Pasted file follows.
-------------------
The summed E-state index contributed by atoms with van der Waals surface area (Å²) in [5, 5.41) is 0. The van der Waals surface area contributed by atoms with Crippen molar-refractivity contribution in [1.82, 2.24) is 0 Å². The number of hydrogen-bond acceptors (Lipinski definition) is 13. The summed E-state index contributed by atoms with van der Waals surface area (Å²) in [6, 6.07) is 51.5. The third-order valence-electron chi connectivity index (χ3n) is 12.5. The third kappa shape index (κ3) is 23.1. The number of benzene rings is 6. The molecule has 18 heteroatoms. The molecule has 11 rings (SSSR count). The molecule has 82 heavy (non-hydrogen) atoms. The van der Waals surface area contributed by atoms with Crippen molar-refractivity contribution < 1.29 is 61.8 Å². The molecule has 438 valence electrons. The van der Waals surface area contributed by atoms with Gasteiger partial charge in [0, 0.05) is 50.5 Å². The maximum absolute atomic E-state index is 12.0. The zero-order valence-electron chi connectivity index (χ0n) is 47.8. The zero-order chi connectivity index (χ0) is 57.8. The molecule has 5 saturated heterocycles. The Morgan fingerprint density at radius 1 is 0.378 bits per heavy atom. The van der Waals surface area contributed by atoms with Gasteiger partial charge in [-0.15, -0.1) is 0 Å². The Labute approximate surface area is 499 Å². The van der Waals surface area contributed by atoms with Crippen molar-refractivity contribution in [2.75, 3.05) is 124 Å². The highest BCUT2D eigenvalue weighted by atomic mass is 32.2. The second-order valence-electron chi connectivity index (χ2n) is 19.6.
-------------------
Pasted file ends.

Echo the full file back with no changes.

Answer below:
The summed E-state index contributed by atoms with van der Waals surface area (Å²) in [5, 5.41) is 0. The van der Waals surface area contributed by atoms with Crippen molar-refractivity contribution in [1.82, 2.24) is 0 Å². The number of hydrogen-bond acceptors (Lipinski definition) is 13. The summed E-state index contributed by atoms with van der Waals surface area (Å²) in [6, 6.07) is 51.5. The third-order valence-electron chi connectivity index (χ3n) is 12.5. The third kappa shape index (κ3) is 23.1. The number of benzene rings is 6. The molecule has 18 heteroatoms. The molecule has 11 rings (SSSR count). The molecule has 82 heavy (non-hydrogen) atoms. The van der Waals surface area contributed by atoms with Crippen molar-refractivity contribution < 1.29 is 61.8 Å². The molecule has 438 valence electrons. The van der Waals surface area contributed by atoms with Gasteiger partial charge in [0, 0.05) is 50.5 Å². The maximum absolute atomic E-state index is 12.0. The zero-order valence-electron chi connectivity index (χ0n) is 47.8. The zero-order chi connectivity index (χ0) is 57.8. The molecule has 5 saturated heterocycles. The Morgan fingerprint density at radius 1 is 0.378 bits per heavy atom. The van der Waals surface area contributed by atoms with Gasteiger partial charge in [-0.15, -0.1) is 0 Å². The Labute approximate surface area is 499 Å². The van der Waals surface area contributed by atoms with Crippen molar-refractivity contribution in [2.75, 3.05) is 124 Å². The highest BCUT2D eigenvalue weighted by atomic mass is 32.2. The second-order valence-electron chi connectivity index (χ2n) is 19.6.